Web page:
To the choirmaster: according to The Doe of the Dawn. A Psalm of David.
1 My God, my God, why have you forsaken me?
Why are you so far from saving me, from the words of my groaning?
2 O my God, I cry by day, but you do not answer,
and by night, but I find no rest.
3 Yet you are holy,
enthroned on the praises of Israel.
4 In you our fathers trusted;
they trusted, and you delivered them.
5 To you they cried and were rescued;
in you they trusted and were not put to shame.
6 But I am a worm and not a man,
scorned by mankind and despised by the people.
7 All who see me mock me;
they make mouths at me; they wag their heads;
8 “He trusts in the Lord; let him deliver him;
let him rescue him, for he delights in him!”
9 Yet you are he who took me from the womb;
you made me trust you at my mother’s breasts.
10 On you was I cast from my birth,
and from my mother’s womb you have been my God.
11 Be not far from me,
for trouble is near,
and there is none to help.
12 Many bulls encompass me;
strong bulls of Bashan surround me;
13 they open wide their mouths at me,
like a ravening and roaring lion.
14 I am poured out like water,
and all my bones are out of joint;
my heart is like wax;
it is melted within my breast;
15 my strength is dried up like a potsherd,
and my tongue sticks to my jaws;
you lay me in the dust of death.
16 For dogs encompass me;
a company of evildoers encircles me;
they have pierced my hands and feet—
17 I can count all my bones—
they stare and gloat over me;
18 they divide my garments among them,
and for my clothing they cast lots.
19 But you, O Lord, do not be far off!
O you my help, come quickly to my aid!
20 Deliver my soul from the sword,
my precious life from the power of the dog!
21 Save me from the mouth of the lion!
You have rescued me from the horns of the wild oxen!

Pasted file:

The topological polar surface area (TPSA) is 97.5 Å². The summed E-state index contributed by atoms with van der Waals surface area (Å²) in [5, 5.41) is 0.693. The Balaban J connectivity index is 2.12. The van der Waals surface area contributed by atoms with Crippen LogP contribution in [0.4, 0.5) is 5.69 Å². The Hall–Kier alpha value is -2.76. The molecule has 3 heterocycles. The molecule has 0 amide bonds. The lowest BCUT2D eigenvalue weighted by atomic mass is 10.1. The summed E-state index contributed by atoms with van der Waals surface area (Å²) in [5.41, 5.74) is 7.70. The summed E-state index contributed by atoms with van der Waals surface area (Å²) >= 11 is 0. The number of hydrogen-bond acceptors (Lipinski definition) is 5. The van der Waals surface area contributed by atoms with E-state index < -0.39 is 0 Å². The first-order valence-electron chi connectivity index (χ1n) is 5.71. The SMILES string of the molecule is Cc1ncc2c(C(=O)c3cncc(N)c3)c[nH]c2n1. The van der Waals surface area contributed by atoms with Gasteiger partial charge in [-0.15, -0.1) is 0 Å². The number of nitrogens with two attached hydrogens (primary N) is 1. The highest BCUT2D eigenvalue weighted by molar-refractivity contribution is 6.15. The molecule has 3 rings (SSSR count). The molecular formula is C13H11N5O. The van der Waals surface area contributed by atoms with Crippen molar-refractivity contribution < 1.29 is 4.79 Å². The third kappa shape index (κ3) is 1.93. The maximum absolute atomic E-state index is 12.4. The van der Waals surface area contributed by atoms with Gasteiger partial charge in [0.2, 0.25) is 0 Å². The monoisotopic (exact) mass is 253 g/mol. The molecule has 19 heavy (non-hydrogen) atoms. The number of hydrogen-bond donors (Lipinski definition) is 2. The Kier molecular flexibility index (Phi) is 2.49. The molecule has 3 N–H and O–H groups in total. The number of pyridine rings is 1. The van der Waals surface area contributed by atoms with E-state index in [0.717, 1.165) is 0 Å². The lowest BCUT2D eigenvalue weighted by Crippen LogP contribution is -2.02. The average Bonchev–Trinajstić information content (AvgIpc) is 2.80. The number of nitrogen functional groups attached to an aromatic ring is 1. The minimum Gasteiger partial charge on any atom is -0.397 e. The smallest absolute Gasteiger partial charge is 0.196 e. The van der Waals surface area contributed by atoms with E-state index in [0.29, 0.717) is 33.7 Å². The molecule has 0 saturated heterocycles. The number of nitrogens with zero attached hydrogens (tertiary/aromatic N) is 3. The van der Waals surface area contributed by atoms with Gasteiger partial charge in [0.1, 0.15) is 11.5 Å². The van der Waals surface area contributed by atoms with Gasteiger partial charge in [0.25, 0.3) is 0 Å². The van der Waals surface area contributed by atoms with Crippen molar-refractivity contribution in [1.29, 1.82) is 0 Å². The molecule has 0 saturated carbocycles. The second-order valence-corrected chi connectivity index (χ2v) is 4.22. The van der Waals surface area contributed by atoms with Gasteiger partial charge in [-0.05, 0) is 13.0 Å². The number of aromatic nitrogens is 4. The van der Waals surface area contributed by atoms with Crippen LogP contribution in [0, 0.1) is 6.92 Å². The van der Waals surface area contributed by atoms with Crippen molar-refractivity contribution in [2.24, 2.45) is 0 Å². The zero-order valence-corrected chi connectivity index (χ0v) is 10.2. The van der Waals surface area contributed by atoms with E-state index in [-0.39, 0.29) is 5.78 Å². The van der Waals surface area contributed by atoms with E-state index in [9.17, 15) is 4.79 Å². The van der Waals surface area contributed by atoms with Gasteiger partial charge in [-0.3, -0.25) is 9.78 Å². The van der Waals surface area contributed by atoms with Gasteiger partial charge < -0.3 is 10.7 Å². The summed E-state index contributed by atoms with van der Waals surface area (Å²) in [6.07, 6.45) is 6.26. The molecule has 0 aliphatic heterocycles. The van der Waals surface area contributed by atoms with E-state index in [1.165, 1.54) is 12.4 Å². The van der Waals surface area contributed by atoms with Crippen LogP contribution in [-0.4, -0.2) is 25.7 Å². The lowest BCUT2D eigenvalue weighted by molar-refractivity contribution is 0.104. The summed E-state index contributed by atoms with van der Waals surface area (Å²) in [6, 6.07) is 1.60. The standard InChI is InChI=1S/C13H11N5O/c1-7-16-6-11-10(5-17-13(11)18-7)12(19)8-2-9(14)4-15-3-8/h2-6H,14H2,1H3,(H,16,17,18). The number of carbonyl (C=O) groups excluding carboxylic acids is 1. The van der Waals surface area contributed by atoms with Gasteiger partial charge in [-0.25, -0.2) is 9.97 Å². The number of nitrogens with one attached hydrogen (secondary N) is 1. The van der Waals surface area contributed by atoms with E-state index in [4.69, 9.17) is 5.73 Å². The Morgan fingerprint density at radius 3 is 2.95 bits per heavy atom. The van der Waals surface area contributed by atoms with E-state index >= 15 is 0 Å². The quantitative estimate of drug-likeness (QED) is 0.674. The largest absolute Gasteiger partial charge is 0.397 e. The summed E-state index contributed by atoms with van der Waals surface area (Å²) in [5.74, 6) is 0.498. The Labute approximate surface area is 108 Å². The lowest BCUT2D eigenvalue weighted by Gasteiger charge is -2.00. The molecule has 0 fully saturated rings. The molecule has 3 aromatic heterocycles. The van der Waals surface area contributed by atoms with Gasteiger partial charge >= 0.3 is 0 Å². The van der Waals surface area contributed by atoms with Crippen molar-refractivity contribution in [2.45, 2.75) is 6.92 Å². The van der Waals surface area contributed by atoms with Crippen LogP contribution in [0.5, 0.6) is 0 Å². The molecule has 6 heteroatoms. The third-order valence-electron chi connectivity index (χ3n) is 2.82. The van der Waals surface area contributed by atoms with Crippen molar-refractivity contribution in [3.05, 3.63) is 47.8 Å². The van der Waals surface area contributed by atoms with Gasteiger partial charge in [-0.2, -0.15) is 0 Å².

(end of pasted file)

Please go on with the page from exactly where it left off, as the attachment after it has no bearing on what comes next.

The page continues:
22 I will tell of your name to my brothers;
in the midst of the congregation I will praise you:
23 You who fear the Lord, praise him!
All you offspring of Jacob, glorify him,
and stand in awe of him, all you offspring of Israel!
24 For he has not despised or abhorred
the affliction of the afflicted,
and he has not hidden his face from him,
but has heard, when he cried to him.
25 From you comes my praise in the great congregation;
my vows I will perform before those who fear him.
26 The afflicted shall eat and be satisfied;
those who seek him shall praise the Lord!
May your hearts live forever!
27 All the ends of the earth shall remember
and turn to the Lord,
and all the families of the nations
shall worship before you.
28 For kingship belongs to the Lord,
and he rules over the nations.
29 All the prosperous of the earth eat and worship;
before him shall bow all who go down to the dust,
even the one who could not keep himself alive.
30 Posterity shall serve him;
it shall be told of the Lord to the coming generation;
31 they shall come and proclaim his righteousness to a people yet unborn,
that he has done it.
The Thousand Year Prophecy
I was stunned the first time I read Psalm 22. It was one of my first introductions to Old Testament prophecies that are fulfilled in the New Testament. I was amazed that such a description of Christ’s crucifixion could have been written 1,000 years before the fact! Verse 1 records the very words spoken by Jesus on the cross (Mat 27.46), and verse 8 foretells the words with which Christ’s enemies would taunt him (Mat 27.43). Verse 14 foreshadows the physical strain of crucifixion and the water pouring from Christ’s side when his body was stabbed by the Roman soldier (John 19.34-35). Verse 16 precisely predicts the nailing of crucifixion (Acts 2.23), and verse 18 foretells the casting of lots for His garments (Mat 27.35).